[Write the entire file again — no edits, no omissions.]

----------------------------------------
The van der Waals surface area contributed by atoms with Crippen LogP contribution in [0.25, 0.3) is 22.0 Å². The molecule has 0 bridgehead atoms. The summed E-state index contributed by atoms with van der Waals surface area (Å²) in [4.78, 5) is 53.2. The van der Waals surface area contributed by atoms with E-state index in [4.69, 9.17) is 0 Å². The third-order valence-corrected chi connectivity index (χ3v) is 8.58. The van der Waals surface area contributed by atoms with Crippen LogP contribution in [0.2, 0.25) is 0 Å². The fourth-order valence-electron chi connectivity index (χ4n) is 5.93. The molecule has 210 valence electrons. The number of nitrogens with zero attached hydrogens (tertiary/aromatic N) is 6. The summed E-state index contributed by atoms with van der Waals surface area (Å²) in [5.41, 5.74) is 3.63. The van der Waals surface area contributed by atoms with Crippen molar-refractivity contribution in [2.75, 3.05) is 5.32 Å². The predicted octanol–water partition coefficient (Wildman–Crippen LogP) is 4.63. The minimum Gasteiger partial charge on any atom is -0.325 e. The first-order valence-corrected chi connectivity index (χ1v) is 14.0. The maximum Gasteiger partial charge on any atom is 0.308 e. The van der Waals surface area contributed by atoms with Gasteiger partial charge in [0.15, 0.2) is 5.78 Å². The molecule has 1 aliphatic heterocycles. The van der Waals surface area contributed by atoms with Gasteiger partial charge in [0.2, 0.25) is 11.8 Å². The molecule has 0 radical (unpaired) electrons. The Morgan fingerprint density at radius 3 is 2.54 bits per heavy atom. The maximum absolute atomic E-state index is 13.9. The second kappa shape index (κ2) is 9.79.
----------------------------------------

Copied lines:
The van der Waals surface area contributed by atoms with Crippen LogP contribution in [0.25, 0.3) is 22.0 Å². The molecule has 0 bridgehead atoms. The summed E-state index contributed by atoms with van der Waals surface area (Å²) in [4.78, 5) is 53.2. The van der Waals surface area contributed by atoms with E-state index in [4.69, 9.17) is 0 Å². The third-order valence-corrected chi connectivity index (χ3v) is 8.58. The van der Waals surface area contributed by atoms with Crippen LogP contribution in [0.2, 0.25) is 0 Å². The fourth-order valence-electron chi connectivity index (χ4n) is 5.93. The molecule has 210 valence electrons. The number of nitrogens with zero attached hydrogens (tertiary/aromatic N) is 6. The summed E-state index contributed by atoms with van der Waals surface area (Å²) in [5.41, 5.74) is 3.63. The van der Waals surface area contributed by atoms with Crippen molar-refractivity contribution in [2.75, 3.05) is 5.32 Å². The predicted octanol–water partition coefficient (Wildman–Crippen LogP) is 4.63. The minimum Gasteiger partial charge on any atom is -0.325 e. The first-order valence-corrected chi connectivity index (χ1v) is 14.0. The maximum Gasteiger partial charge on any atom is 0.308 e. The van der Waals surface area contributed by atoms with Gasteiger partial charge in [0.15, 0.2) is 5.78 Å². The molecule has 1 aliphatic heterocycles. The van der Waals surface area contributed by atoms with Gasteiger partial charge in [0.2, 0.25) is 11.8 Å². The molecule has 0 radical (unpaired) electrons. The Morgan fingerprint density at radius 3 is 2.54 bits per heavy atom. The maximum absolute atomic E-state index is 13.9. The second kappa shape index (κ2) is 9.79.